blest; Thy kiss is paradise; and heaven the rest."

HISTORICAL FACTS.

The reign of Edward I. was marked with a singular occurrence, which serves to illustrate the general character of this monarch. :In the year 1285, Edward took away the charter of London, and turned out the mayor, in consequence of his suffering himself to be bribed by the bakers, and invested one of his own appointing with the civic authority. • • The city, however, by making" various presents to the king, and rendering him other signal services, found means to have their charter restored.

Sir Giles Allingham, A. D. 1631, was convicted for marrying his own niece, and fined'12,000/. to the king, and compelled to give a 20,000/. bond never to cohabit, or come in private with her again; and both of them to do penance at St. Paul's cross, or St. Mary's, in Cambridge, which they accordingly did.

Mr. Pinkerton, in his " Essay on Medals," relates, that in the cellar of a house in Norfolk-street in the Strand, is a fine antique bath, formerly belonging to Thomas earl of Arundel, who first brought the Arundelian marbles into England, and whose house and extensive gardens were adjacent. It is a pity this valuable antique is not more known, and better taken care of.

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The funeral of Hugh, bishop of Lincoln, (Henry II.) was attended by two kings, many earls, three archbishops, fourteen bishops, and oneiuudred abbots, Miracles

London: Printed by A. APPLEGATfT,Stamford Street, for THOMAS BOYS, JVo. 7, Ludgate Hill, to whom all Communications (free of expense) are requested to be addressed; and sold also by all Book, sellers. Newsmen, and Venders in Town and. Country,—Published every Saturday,

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FOOT

The figure of a ball being better adapted to the hand and for projection than any other shape, has formed the foundation of a great many pastimes. First is the game of Hand-ball, called by the French palm-play, because the exercise consisted in receiving the ball, and driving it back again with the palm of the hand. Formerly they played with the naked hand, then with a glove, which, in some nstances, was lined; afterwards they bound cords and tendons round the hands to make the ball rebound more forcibly: hence the racket derived its origin. In the reign of Charles I. palm-play was very fashionable in France, being played by the nobility for large sums of money; when they had lost all they had about them, they would sometimes pledge a part vol. I.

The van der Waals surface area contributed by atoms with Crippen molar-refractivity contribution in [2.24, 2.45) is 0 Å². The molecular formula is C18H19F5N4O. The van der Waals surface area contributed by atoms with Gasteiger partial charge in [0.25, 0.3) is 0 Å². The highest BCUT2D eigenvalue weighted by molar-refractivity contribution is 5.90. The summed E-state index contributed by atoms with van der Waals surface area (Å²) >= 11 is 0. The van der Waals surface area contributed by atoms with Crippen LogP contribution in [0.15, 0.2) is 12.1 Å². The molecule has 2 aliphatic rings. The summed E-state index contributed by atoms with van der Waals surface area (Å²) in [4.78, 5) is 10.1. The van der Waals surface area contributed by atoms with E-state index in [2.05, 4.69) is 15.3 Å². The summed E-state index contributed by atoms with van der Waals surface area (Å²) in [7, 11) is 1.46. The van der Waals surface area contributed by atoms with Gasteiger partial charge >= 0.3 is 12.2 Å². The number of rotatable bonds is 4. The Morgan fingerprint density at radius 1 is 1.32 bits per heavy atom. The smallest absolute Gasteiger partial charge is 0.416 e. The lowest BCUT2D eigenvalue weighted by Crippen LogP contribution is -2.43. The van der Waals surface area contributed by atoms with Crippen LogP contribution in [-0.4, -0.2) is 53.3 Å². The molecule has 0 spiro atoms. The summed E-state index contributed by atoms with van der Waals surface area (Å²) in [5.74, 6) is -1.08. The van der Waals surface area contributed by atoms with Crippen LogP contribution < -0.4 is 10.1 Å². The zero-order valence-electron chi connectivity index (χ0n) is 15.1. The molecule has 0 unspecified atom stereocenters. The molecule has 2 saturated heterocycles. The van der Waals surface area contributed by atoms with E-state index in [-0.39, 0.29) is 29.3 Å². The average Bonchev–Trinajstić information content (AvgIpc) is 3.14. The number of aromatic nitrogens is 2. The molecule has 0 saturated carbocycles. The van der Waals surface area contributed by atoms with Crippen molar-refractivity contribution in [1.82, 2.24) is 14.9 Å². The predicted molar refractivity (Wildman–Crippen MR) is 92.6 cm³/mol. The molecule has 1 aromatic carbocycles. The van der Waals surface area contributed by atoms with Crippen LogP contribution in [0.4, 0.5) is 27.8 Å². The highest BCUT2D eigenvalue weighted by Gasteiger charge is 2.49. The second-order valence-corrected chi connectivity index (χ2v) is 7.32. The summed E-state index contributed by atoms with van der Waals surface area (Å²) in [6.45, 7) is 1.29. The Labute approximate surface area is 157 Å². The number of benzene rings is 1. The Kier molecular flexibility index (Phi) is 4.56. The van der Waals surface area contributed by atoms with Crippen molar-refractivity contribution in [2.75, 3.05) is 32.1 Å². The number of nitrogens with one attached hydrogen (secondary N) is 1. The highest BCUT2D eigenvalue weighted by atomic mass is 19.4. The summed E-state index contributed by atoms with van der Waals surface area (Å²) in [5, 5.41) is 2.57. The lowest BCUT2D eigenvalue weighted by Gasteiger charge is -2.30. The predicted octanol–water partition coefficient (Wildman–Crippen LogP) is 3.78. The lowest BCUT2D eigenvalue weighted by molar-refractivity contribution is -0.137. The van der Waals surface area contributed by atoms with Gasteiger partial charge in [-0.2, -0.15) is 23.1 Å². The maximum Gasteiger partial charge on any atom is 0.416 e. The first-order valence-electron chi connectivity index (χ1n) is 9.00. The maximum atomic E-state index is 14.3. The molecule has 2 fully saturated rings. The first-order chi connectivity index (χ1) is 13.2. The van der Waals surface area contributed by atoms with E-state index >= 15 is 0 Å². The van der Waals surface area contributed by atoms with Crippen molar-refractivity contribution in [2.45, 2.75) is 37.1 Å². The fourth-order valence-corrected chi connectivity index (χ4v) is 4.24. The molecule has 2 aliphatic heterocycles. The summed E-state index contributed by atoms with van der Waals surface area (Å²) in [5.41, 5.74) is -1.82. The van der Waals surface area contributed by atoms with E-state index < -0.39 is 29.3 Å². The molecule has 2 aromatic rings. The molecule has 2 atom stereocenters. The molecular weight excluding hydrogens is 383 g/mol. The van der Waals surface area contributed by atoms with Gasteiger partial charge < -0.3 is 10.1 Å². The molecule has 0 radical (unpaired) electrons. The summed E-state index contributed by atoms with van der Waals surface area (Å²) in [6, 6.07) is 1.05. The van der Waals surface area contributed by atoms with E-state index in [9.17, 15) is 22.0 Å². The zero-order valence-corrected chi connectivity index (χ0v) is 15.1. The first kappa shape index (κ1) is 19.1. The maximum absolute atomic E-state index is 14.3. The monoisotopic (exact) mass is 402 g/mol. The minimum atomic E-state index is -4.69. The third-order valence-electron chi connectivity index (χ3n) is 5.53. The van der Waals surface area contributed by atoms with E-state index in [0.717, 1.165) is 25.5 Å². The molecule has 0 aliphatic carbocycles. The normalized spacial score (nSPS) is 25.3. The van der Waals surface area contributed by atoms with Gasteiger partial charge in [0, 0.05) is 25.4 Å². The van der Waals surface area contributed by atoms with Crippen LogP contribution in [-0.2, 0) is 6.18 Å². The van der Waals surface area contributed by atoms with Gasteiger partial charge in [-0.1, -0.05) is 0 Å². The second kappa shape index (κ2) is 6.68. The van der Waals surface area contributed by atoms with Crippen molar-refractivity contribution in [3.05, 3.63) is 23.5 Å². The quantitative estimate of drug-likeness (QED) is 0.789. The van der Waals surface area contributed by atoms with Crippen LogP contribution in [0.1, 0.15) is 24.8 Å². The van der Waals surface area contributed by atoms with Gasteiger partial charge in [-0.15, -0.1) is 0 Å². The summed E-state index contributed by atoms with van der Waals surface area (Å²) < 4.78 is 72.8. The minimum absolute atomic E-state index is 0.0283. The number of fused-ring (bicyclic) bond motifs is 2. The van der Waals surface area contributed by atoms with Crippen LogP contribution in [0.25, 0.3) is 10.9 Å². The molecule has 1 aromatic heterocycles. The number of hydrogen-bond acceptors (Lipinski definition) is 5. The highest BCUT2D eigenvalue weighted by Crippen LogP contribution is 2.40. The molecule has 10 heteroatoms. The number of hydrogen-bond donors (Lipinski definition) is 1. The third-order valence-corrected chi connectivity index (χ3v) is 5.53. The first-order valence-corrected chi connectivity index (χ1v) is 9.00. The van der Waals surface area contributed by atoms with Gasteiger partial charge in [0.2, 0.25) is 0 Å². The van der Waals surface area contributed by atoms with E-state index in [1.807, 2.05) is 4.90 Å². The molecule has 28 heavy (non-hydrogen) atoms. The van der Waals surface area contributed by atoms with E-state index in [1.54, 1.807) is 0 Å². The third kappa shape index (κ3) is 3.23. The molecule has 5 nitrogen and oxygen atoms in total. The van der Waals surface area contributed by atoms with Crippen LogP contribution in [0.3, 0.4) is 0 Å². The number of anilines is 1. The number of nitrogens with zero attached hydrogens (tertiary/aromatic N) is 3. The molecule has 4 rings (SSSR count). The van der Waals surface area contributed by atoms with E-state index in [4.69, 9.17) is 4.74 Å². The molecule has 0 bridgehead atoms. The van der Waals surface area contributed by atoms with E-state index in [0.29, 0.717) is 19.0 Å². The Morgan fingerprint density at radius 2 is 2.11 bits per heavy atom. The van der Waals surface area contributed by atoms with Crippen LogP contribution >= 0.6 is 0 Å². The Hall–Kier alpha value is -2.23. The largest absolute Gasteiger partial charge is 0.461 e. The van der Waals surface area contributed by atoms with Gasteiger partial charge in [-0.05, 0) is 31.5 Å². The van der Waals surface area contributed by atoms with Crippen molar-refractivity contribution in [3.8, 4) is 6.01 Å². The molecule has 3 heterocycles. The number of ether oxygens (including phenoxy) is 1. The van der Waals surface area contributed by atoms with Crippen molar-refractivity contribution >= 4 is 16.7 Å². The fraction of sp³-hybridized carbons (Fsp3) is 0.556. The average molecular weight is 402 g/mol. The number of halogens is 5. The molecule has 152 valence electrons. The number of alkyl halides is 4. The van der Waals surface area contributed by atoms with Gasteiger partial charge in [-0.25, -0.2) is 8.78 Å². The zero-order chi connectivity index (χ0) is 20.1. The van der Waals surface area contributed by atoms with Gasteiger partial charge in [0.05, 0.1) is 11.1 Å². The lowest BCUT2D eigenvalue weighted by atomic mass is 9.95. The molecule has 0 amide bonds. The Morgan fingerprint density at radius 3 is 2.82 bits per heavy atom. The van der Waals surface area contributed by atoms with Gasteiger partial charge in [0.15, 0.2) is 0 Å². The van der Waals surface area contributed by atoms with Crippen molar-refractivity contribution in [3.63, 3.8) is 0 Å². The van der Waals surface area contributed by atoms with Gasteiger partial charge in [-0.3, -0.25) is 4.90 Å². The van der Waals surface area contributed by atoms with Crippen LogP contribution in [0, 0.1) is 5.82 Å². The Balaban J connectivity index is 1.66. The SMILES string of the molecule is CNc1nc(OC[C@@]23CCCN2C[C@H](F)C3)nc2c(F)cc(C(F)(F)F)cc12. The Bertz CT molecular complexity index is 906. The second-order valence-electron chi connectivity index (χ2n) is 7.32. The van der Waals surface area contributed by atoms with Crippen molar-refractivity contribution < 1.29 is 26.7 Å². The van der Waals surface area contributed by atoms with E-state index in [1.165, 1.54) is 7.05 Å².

of their dress rather than give up the game. In England it was a favourite pastime among the youth of both sexe*, and in many parts of the kingdom they played during the Easter holidays for tansy cakes. It is still played, though under a different name, and probably under a different modification of the game: it is now called Fives.

The game at Pall-mall is a ball diversion. This game consisted in striking a round box ball with a mallet through two high circles of iron, one at each end of the alley, which he that could do it at the fewest blows, or at the number agreed upon, wins. It was a fashionable amusement in the reign of Charles II. and a well-known street, then a walk in St; James's-park, derives its name from